See nothing, hear nothing, say nothing!

See no evil, hear no evil, say nothing!

Condemnation of corruption has to be one of Matabeleland’s central objectives if we are to see real progress. Corruption undermines all systems and processes; it compromises confidence in the functioning of any society and Matabeleland is no exception. It is a scourge that is fast turning out to be the biggest betrayal of our nation. Continue reading


Innovation essential in Matabeleland socio-politics

The long-term survival of Matabeleland is dependent on our ability to challenge the arrogance within our own politics; the arrogance which has led us into thinking yesteryear politics is enough to set us free. We need to embrace a culture of political innovation for the region to change. We cannot expect to find Matabeleland’s true voice while we retain the Zimbabwean political system, a system whose highest office of authority systematically endorses laws that predetermine a position of inferiority for Matabeleland people as typified by the second vice president post, quite frankly a deputy vice president post, reserved for the region. Continue reading

Matabeleland has to refocus on vocational education

The focus of Zimbabwean educational policies at independence in 1980 was, quite understandably, to address the pre-independence racial inequalities within the system and rid it of the racialized two-tier system that deliberately restricted academic education mainly to white students while controlling provision and consigning the majority of black students to the inferior practical subjects such as agriculture, carpentry among other ‘blue collar’ jobs aligned subjects. Continue reading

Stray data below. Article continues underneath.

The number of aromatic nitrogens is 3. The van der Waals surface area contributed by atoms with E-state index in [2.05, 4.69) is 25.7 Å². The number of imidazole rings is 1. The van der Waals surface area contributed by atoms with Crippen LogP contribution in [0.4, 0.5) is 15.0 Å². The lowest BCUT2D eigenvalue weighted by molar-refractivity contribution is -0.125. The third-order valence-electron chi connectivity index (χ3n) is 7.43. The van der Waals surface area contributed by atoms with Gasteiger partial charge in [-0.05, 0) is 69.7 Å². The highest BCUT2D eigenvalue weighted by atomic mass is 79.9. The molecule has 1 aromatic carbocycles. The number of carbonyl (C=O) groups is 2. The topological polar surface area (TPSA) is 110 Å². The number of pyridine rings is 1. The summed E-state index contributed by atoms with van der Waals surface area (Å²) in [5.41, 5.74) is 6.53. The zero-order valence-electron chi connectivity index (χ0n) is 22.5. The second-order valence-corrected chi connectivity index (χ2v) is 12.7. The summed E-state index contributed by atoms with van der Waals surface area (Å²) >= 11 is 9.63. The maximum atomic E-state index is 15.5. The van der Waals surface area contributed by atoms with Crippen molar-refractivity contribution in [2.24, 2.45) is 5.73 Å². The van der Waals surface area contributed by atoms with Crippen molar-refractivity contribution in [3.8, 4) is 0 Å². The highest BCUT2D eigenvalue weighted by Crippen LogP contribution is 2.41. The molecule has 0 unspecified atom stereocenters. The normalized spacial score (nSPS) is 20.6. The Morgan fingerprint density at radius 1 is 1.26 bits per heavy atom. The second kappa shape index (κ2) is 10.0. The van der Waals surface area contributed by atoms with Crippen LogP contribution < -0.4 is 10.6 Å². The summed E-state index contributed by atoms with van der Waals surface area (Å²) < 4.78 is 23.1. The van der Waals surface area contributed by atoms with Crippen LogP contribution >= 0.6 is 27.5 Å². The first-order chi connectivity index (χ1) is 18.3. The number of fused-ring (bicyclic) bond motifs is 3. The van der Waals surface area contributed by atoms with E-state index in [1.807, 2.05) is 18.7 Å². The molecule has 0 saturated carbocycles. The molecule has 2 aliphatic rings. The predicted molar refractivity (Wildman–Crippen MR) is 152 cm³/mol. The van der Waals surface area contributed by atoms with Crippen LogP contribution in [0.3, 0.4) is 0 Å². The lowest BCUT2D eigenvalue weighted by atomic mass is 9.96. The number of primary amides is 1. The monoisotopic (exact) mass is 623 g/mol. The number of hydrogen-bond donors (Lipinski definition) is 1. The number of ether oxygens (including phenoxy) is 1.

Excuses will not build Matabeleland

If there is one thing that Matabeleland should by now have learnt from Zimbabwean independence and its politics, it is that life has no compassion towards victims. Attempting to build Matabeleland from a platform of victimhood is a guaranteed way of setting ourselves for failure. Victimhood is only a refuge of cowards. Matabeleland has a choice as a nation, either make excuses or take control but we cannot have both. We can either continue scattering blame around for every failure to date or take full responsibility and take control of our destiny. Continue reading

Point of correction: Highlanders isn’t a national but a community football team

I am not upset about the deliberate and calculated distortions of Emmet Ndlovu’s (Highlanders’ Secretary-General) interview in South Africa by some sections of the Zimbabwe and Zimbabwe-interested media; I am upset that from today I question my trust of some individuals whom I had developed a certain level of respect and will from now on not believe them again. Continue reading